While it is an unfortunate fact that not many Indian plan for their retirement, there is a more worrisome fact. Even among the few who do plan their retirement, a large majority do it the wrong way by choosing one of the various pension plans. In this short article, we see the major disadvantages of pension schemes in India.
Basic Structure of Pension Plans
There is a level of ambiguity in the usage of word ‘pension plan’ in India. Most of the schemes that have the word pension in them are in fact ‘accumulation plans’. The ‘investor’ – if you can use that word – makes periodic purchases to build up a corpus. During the accumulation period, the investments are managed by the scheme provider to generate a level of returns. The final corpus is a combination of the purchases and the returns. This corpus – or a part of it – is actually used to buy an annuity. It is this annuity that actually provides a pension!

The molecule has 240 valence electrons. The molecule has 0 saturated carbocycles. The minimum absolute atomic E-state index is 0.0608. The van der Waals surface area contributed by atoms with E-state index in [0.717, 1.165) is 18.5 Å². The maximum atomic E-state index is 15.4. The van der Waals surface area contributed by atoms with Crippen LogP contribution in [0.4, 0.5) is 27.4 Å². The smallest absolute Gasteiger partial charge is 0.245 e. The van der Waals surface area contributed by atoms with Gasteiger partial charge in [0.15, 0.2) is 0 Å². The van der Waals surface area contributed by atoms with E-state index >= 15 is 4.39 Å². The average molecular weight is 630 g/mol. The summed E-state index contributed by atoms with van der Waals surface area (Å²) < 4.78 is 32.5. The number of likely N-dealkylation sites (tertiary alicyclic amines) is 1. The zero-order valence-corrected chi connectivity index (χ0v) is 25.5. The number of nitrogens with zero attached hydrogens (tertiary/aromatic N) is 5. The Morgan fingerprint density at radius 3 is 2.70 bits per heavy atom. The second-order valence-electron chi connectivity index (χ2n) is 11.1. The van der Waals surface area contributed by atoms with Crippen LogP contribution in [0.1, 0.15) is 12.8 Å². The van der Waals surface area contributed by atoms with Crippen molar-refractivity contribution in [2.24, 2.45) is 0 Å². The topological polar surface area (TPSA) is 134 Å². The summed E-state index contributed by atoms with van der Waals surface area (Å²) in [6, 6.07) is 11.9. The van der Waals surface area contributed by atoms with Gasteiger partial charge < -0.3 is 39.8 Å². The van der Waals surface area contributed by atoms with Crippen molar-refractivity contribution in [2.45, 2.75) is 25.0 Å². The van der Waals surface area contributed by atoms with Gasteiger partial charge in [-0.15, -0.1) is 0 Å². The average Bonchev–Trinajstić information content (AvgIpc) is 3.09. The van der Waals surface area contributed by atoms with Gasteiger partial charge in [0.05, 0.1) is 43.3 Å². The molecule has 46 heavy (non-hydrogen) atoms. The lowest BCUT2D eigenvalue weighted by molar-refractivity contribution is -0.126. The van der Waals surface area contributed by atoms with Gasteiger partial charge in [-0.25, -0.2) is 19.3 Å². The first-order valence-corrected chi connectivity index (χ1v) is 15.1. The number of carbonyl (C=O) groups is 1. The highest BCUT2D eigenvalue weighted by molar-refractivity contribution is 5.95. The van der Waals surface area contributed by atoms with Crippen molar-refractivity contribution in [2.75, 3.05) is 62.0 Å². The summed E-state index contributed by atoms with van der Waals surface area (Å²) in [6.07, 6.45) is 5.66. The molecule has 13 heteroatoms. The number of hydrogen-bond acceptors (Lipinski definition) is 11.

A notable exception is the recently introduced Atal Pension Yojana – this plan determines both the monthly amount and the pension at the same time. Please note that APY is primarily aimed at the people working in unorganized and informal sectors.
Disadvantages of pension plans
No estimate of annuity amount
Any person planning for retirement can choose from a variety of other mechanisms to build the corpus. At the time of retirement, they can choose the best way to get an inflation proof income. (Read this article.)This is far more flexible than getting locked into a pension plan.